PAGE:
.

Not too many designers realize that the experience doesn't have to always start and end on a Web site.

  Please give us a brief bio of yourself.

I am currently working as a Creative Director on the Nike account for R/GA in New York City.

Prior to my role on Nike, I've worked on projects for Verizon Wireless and Reuters.

My current research and projects focus on creating multichannel interactive experiences across the Web, wireless, and physical space.

My educational background is from NYU's Interactive Telecommunications Program (ITP) and Carnegie Mellon University.

I was born and raised in the Boogie Down Bronx, New York City. You can learn more about my interests at my sneakers and interactive media blog, Flytip.com.

  What do you do for inspiration?

Living in New York City is great for inspiration. On any given day, I can walk around the city and see or experience something that is completely inspirational. It's non-stop energy in NYC.

Also, working at R/GA is great for inspiration. There are so many talented and interesting people walking through the hallways of the R/GA offices. We've assembled some of the brightest and most talented people in the world to work here.

Reading blogs is also great for inspiration because the best blogs are maintained by folks who have an undying passion for a certain subject matter. For instance, two of my friends maintain blogs that I read almost everyday.

The first site is http://josephcartman.com, which is a great site about visual, interactive, and motion design. The second site is http://www.freshnessmag.com, which is a great site about sneaker culture.

  Please list 3 of your favourite sites.

I'll stay away from listing any design-type sites and stick to what’s been swimming through my head lately:

http://www.emilychang.com/go/ehub/ - Emily Chang’s eHub site is a great place to find out about the latest in social software, blogging, location mapping, open source, and design and digital media sharing.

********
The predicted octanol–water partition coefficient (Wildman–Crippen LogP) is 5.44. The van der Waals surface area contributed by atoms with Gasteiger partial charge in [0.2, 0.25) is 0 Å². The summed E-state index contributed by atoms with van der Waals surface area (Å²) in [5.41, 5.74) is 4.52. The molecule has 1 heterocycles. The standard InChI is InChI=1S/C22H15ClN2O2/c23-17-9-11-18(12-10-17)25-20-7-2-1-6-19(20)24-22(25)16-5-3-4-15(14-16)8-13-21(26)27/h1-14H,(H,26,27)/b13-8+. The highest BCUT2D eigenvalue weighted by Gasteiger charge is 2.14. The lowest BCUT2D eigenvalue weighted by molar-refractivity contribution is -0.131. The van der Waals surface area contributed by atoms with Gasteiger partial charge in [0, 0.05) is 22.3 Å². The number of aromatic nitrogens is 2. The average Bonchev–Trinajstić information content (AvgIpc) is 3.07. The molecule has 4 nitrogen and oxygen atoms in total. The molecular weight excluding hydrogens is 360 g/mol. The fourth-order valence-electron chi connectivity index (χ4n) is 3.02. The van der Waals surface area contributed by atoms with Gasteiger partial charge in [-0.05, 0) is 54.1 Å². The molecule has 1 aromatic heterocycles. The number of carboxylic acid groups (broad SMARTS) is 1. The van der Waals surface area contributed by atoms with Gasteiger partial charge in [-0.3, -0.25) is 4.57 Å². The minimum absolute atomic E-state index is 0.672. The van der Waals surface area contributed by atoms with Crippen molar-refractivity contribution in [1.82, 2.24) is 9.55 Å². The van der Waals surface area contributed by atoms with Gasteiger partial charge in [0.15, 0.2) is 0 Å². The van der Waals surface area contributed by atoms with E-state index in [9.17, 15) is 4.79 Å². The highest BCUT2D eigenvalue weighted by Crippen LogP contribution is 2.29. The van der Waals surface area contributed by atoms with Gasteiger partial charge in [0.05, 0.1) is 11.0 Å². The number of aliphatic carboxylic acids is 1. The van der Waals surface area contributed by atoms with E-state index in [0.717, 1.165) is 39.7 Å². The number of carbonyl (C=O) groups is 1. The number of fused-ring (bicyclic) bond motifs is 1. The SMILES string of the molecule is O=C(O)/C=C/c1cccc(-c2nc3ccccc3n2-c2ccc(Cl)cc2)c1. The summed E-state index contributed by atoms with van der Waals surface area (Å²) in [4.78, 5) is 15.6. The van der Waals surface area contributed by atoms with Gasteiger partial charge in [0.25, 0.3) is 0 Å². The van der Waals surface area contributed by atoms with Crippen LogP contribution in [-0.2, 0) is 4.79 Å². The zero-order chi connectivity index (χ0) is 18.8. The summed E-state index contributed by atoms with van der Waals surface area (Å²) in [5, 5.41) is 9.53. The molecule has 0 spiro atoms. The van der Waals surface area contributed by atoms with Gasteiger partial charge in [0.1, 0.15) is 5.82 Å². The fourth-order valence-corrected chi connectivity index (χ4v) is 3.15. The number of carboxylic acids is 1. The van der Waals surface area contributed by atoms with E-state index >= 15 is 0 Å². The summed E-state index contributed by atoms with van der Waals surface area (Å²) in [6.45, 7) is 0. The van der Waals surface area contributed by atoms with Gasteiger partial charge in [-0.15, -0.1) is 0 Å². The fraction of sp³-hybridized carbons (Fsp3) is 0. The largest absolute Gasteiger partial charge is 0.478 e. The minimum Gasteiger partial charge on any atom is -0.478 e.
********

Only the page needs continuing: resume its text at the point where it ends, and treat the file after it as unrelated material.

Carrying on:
http://www.tioti.com - Tioti, which is short for Tape It Off The Internet, is a global TV guide for Torrent tracking with a cool social networking aspect to it.

http://www.youtube.com - A great user-generated video site. The site allows users to broadcast their home videos to the world.

  What do you regard as being your biggest achievement?

I would say the most recent NIKEiD.com site redesign and the accompanying NIKE iD Times Square digital signage project.

Both the site and the signage projects were wildly successful. There was a ton of media coverage around both projects and we also won a number of industry awards for them.

For me, it was the first time where I worked on a multi-channel project of that magnitude that was successful on all levels.

For the signage project, the essence of this idea had been floating around R/GA for a few years. We always wanted to bring static print ads and billboards to life, leverage the mobile phone as a controlling device, and deliver content to users from a print ad or billboard.

To see it all come together and realized on such a grand scale was enormously gratifying.

  What software couldn't you live without?

Adobe InDesign CS. This is the software that I use when I’m ready to spill my brains out on to paper.

  What projects do you have in the pipeline?

I really can’t tell you about what’s happening with my R/GA work, except that when we’re done with those projects, we’re going to turn a lot of heads. Check back with me during the summer of 2006.

On a personal level, I’m planning to design and build a Google Maps mashup around parking in New York City, i.e., where to find parking lots and what the parking regulations are throughout the City. I’m hoping to use my downtime over the holidays to squeeze this one out.

  Who do you rate as being the top 3 design companies?

Apple is a great design company. They completely understand the overall user experience on every level, from packaging, product design, interface design, retail, etc.

However, their online experience is unexpectedly lacking compared to the rest of their consumer touch points.

IDEO does great cross-media work and has a great approach towards innovation and design.

Hi-RES has always been one of my favorite agencies.

  What effect on traffic do your new designs have?

We typically get more traffic with new site launches. However, traffic always tends to spike when there is other media pushing traffic to the sites -- banner ads, print, TV.

In other cases, getting picked up on a popular blog site or message board spikes traffic as well. Do not underestimate the marketing power of the ‘long-tail.’

  Who is your target audience?